In my graduate training, I read studies that used interviews and conducted some in my masters and doctoral research but received no explicit training in how to conduct them. In my experience, this is not unusual. We often assume that we know how interviews work and therefore it often would not occur to us that we need to learn how. Recently I read about a technique called “responsive interviewing” (Rubin & Rubin, 2012). My main take-away was that the traditional interview where the interviewer attempts to stay neutral or refrain from commenting or correcting is just one way to conduct an interview. This traditional interviewing comes from a particular mindset – that the interviewer should not influence the interviewee and therefore needs to stay out of the interview. Alternatively, responsive interviewing comes from the view that an interview is a conversation. The interviewer may agree or disagree, pose unscripted questions or provide their own opinion. The inherent view is that the interviewer is both researcher and participant and can promote insight and reflection by contributing to the conversation.
Intrigued, I switched up my interviewing style in my most recent research interviews. My internal reaction was interesting. I felt guilty, thinking that I was interfering with the process. In particular, one interview stands out. The participant did not agree with my use of a certain term. She argued her point well, so I considered dropping my use or discussion of the term in order to move on. Instead, I pushed back, pointing out what the research says about the concept and how it may strengthen our understanding of pedagogy for particular students. She agreed to disagree, and the interview went on. However, the next morning, I awoke to an email from the interviewee. Apparently, our discussion during the interview prompted her to do her own research. She discovered the term being used by researchers in a field she respected, which resulted in her warming up to the concept. In reflecting up on her email, I was confirmed in my decision to change my interview style as I feel it brought about learning both of us. Had I limited myself to a more traditional interview style, our exchange would not have happened.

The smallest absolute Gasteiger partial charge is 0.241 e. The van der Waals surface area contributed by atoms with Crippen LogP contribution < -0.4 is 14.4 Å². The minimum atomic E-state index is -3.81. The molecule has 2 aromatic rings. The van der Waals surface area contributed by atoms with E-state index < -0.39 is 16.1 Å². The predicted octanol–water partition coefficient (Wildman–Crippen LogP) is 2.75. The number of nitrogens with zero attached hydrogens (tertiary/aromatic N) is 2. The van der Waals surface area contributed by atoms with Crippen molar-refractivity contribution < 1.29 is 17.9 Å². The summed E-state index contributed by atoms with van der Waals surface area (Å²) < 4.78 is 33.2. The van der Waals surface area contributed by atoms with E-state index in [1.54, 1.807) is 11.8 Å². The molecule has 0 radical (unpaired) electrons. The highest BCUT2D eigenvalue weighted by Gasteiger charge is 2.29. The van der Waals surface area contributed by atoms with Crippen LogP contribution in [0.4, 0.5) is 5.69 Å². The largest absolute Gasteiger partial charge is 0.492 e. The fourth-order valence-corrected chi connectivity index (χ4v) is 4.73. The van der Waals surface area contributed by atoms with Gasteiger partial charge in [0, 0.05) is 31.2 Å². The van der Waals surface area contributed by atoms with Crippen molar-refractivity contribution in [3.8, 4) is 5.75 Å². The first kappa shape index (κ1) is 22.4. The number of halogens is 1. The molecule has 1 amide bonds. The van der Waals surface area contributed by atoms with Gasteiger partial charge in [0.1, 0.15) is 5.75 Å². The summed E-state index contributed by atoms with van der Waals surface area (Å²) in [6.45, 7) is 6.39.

Moving forward, I am motivated to explore another aspect of interviewing methodology: identity memos (Maxwell, 2013; McGregor & Fernandez, 2019). These memos require the interviewer to take notes after the interview, noting how the researcher herself was affected by the content and process of interviewing. I have not yet employed it, so stay tuned.
Maxwell, J. A. (2013). Qualitative research design. An interactive approach. Thousand Oaks, CA: Sage.
McGregor, J., & Fernandez, J. (2019). Theorizing qualitative interviews: Two autoethnographic reconstructions. Modern Language Journal, 103(1), 227–247. https://doi.org/10.1111/modl.12541
Rubin, H. J., & Rubin, I. S. (2012). The responsive interview as an extended conversation. In Qualitative Interviewing: The Art of Hearing Data (2nd ed., pp. 108–128). https://doi.org/10.4135/9781452226651